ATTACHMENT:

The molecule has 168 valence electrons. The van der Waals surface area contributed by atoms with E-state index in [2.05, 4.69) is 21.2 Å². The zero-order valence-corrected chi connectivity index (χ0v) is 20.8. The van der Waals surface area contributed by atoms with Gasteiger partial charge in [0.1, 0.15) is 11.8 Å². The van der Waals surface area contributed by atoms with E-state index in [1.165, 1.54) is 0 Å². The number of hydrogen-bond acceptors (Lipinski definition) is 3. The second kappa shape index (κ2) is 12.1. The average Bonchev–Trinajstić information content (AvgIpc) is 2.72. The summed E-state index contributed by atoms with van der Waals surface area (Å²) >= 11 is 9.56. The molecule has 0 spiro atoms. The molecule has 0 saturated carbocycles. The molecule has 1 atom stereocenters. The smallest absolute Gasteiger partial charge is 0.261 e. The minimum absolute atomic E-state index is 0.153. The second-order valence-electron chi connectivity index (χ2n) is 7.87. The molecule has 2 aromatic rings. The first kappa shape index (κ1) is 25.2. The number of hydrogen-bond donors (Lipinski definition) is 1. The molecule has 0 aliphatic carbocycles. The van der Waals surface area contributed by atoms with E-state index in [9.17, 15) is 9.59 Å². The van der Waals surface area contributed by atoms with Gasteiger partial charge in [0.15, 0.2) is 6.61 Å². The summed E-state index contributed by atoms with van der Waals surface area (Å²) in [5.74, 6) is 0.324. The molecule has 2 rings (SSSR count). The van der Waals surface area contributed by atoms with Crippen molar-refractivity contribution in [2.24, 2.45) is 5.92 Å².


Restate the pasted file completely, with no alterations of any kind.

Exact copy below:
The molecule has 168 valence electrons. The van der Waals surface area contributed by atoms with E-state index in [2.05, 4.69) is 21.2 Å². The zero-order valence-corrected chi connectivity index (χ0v) is 20.8. The van der Waals surface area contributed by atoms with Gasteiger partial charge in [0.1, 0.15) is 11.8 Å². The van der Waals surface area contributed by atoms with E-state index in [1.165, 1.54) is 0 Å². The number of hydrogen-bond acceptors (Lipinski definition) is 3. The second kappa shape index (κ2) is 12.1. The average Bonchev–Trinajstić information content (AvgIpc) is 2.72. The summed E-state index contributed by atoms with van der Waals surface area (Å²) >= 11 is 9.56. The molecule has 0 spiro atoms. The molecule has 0 saturated carbocycles. The molecule has 1 atom stereocenters. The smallest absolute Gasteiger partial charge is 0.261 e. The minimum absolute atomic E-state index is 0.153. The second-order valence-electron chi connectivity index (χ2n) is 7.87. The molecule has 2 aromatic rings. The first kappa shape index (κ1) is 25.2. The number of hydrogen-bond donors (Lipinski definition) is 1. The molecule has 0 aliphatic carbocycles. The van der Waals surface area contributed by atoms with E-state index in [9.17, 15) is 9.59 Å². The van der Waals surface area contributed by atoms with Gasteiger partial charge in [0.15, 0.2) is 6.61 Å². The summed E-state index contributed by atoms with van der Waals surface area (Å²) in [5.74, 6) is 0.324. The molecule has 2 rings (SSSR count). The van der Waals surface area contributed by atoms with Crippen molar-refractivity contribution in [2.24, 2.45) is 5.92 Å².